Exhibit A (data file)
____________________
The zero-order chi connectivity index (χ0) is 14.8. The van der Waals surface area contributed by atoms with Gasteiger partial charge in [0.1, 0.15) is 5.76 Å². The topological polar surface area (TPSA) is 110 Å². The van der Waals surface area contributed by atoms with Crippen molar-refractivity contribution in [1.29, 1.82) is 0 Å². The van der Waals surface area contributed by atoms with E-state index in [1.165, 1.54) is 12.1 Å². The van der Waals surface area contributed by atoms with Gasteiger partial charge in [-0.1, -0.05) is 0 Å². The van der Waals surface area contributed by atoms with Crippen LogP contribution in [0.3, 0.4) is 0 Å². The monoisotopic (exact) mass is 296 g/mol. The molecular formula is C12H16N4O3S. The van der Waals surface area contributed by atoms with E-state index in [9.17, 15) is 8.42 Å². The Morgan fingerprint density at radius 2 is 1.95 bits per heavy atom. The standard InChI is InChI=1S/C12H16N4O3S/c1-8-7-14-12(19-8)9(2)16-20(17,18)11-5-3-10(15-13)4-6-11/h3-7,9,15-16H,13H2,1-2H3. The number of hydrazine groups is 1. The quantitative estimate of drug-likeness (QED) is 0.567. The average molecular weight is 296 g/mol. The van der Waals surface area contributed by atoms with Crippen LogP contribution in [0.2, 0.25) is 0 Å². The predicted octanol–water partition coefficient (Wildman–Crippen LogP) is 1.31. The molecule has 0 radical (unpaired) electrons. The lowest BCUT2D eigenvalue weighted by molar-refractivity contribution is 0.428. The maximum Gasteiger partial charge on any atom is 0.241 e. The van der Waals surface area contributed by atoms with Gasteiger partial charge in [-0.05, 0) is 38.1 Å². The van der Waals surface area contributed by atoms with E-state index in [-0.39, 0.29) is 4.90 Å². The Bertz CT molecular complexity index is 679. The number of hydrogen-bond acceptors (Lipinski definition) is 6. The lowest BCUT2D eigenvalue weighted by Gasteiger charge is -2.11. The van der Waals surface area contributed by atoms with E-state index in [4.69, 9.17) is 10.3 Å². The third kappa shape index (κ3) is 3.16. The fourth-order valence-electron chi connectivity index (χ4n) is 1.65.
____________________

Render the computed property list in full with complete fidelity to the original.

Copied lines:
The zero-order chi connectivity index (χ0) is 14.8. The van der Waals surface area contributed by atoms with Gasteiger partial charge in [0.1, 0.15) is 5.76 Å². The topological polar surface area (TPSA) is 110 Å². The van der Waals surface area contributed by atoms with Crippen molar-refractivity contribution in [1.29, 1.82) is 0 Å². The van der Waals surface area contributed by atoms with E-state index in [1.165, 1.54) is 12.1 Å². The van der Waals surface area contributed by atoms with Gasteiger partial charge in [-0.1, -0.05) is 0 Å². The van der Waals surface area contributed by atoms with Crippen LogP contribution in [0.3, 0.4) is 0 Å². The monoisotopic (exact) mass is 296 g/mol. The molecular formula is C12H16N4O3S. The van der Waals surface area contributed by atoms with E-state index in [9.17, 15) is 8.42 Å². The Morgan fingerprint density at radius 2 is 1.95 bits per heavy atom. The standard InChI is InChI=1S/C12H16N4O3S/c1-8-7-14-12(19-8)9(2)16-20(17,18)11-5-3-10(15-13)4-6-11/h3-7,9,15-16H,13H2,1-2H3. The number of hydrazine groups is 1. The quantitative estimate of drug-likeness (QED) is 0.567. The average molecular weight is 296 g/mol. The van der Waals surface area contributed by atoms with Crippen LogP contribution in [0.2, 0.25) is 0 Å². The predicted octanol–water partition coefficient (Wildman–Crippen LogP) is 1.31. The molecule has 0 radical (unpaired) electrons. The lowest BCUT2D eigenvalue weighted by molar-refractivity contribution is 0.428. The maximum Gasteiger partial charge on any atom is 0.241 e. The van der Waals surface area contributed by atoms with Gasteiger partial charge in [-0.05, 0) is 38.1 Å². The van der Waals surface area contributed by atoms with E-state index in [-0.39, 0.29) is 4.90 Å². The Bertz CT molecular complexity index is 679. The number of hydrogen-bond acceptors (Lipinski definition) is 6. The lowest BCUT2D eigenvalue weighted by Gasteiger charge is -2.11. The van der Waals surface area contributed by atoms with E-state index in [4.69, 9.17) is 10.3 Å². The third kappa shape index (κ3) is 3.16. The fourth-order valence-electron chi connectivity index (χ4n) is 1.65.